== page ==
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Virtual Apple events just aren’t the same

October 14, 2020, 2:52 PM UTC

Everyone misses something in this pandemic. Getting on planes. Hugging their faraway loved ones. Yelling and screaming in a crowded stadium.

Professionally speaking, I really, truly miss going to Apple events. There was a string, dating back to the late oughts, when I rarely missed one. In those days they were in or near the Moscone Center in San Francisco. Before the event started, I’d sit as far forward as possible so I could crane my neck to see which top Apple executives and what business/political/cultural luminaries were seated in the front row. Was that Al Gore? Of course. He’s on the board. (Still is.) Could that be J.J. Abrams, up from Hollywood? In fact it is.

If I was feeling bold I could wander up to schmooze with these personages until I was shooed away by a PR person. Otherwise, I could watch the bonhomie—lots of backslapping and broad grins, like the first day of summer camp—from a distance.

Music would thump from the speakers, and then, at precisely 10:00 a.m.—you could set your watch to it, in the days before the no-need-to-set-it Apple Watch—the lights would go down, and Steve Jobs, or later Tim Cook, would walk onstage to thunderous cheers. Thinking back, it reminds me of the bleating sheep in Animal Farm, which I just re-read. (“Four legs good, two legs bad!” “iOS good, Windows bad!”)

I’m taking you on this trip down memory lane, of course, because Apple held an iPhone event Tuesday. Attendance of an Apple product launch has been democratized. Anyone can watch Tuesday’s show here. If you’ve never been to an Apple gathering, this is a great development. It’s got the same pump-up-the-heart music, the same slick videos, the same strained, middle-aged corporate exuberance.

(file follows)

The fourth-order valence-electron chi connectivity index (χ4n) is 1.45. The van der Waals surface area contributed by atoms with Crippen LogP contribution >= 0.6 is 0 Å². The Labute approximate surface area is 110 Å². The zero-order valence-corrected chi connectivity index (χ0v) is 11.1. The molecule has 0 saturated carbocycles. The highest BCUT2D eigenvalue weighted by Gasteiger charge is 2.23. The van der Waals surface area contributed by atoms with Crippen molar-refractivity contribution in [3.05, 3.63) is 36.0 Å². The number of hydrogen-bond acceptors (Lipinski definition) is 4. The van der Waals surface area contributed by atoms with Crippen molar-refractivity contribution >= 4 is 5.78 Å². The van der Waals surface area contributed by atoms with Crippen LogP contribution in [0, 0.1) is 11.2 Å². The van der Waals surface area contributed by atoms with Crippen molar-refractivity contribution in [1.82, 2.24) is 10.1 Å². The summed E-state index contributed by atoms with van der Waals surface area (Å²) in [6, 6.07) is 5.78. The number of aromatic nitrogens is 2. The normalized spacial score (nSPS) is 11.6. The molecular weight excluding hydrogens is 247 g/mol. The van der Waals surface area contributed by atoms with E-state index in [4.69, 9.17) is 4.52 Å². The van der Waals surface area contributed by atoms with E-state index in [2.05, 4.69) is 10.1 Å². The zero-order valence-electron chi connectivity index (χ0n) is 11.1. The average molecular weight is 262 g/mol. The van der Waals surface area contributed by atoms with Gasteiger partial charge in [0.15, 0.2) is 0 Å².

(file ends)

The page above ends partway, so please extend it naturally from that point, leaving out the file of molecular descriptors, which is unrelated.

As for the substance, well, it was fine. The new iPhones look good, the prices have held steady, and someday, probably not as far away as the critics say, 5G will be exciting.

But it’s just not the same as being there in person. Nothing is.


Naturally, I’m going to miss Fortune too: This is my last day. I apologize if I didn’t respond to the wonderful notes so many of you wrote in response to my posts at Fortune, LinkedIn, Twitter, and Medium. I’ll try to be more active than usual on social media once I resume writing so you can follow my efforts. Until then, thank you from the bottom of my heart.

Adam Lashinsky

Twitter: @adamlashinsky

This edition of Data Sheet was curated by Robert Hackett.


Going apple picking. Spring-boarding off Adam's farewell above :'-(, Apple debuted four new 5G-enabled, wirelessly charging phones at its launch event yesterday. They are, in order from smallest to biggest and ranging from $699 to $1,099, the iPhone 12 Mini, iPhone 12, iPhone 12 Pro, and iPhone 12 Max. Other new products include a wireless MagSafe charging mat, a HomePod Mini smart-speaker, and magnetically-attachable phone accessories, like a clip-on leather wallet.

A worm in the apple. Despite Apple's plans to widely broadcast its product event in China, the demo-day was not carried by the country's biggest social media sites, such as Tencent Video, Bilibili, Iqiyi, and Weibo. The mysterious blackout is expected to dent the new iPhones' reception in a crucial market, as Fortune's Grady McGregor writes

Who-are-we? The embattled Shenzhen phone-maker Huawei is said to be exploring a sale of its budget-conscious phone business called Honor. The phones' main distributor, Digital China, could purchase the unit for $3.7 billion, Reuters reports. Other companies said to be in the deal talks include Chinese electronics-maker TCL and rival phone-maker Xiaomi

Straight cheesin'. The state of Wisconsin denied paying Foxconn, the Taiwan-based electronics contract-manufacturer, its first tranche of $3 billion in subsidies to build a factory in the village of Mount Pleasant. Officials allege that Foxconn failed to create enough jobs to qualify for the funding. The struggling deal was formerly hailed by President Donald Trump as an exemplar of his plans to bring overseas manufacturing back to the U.S.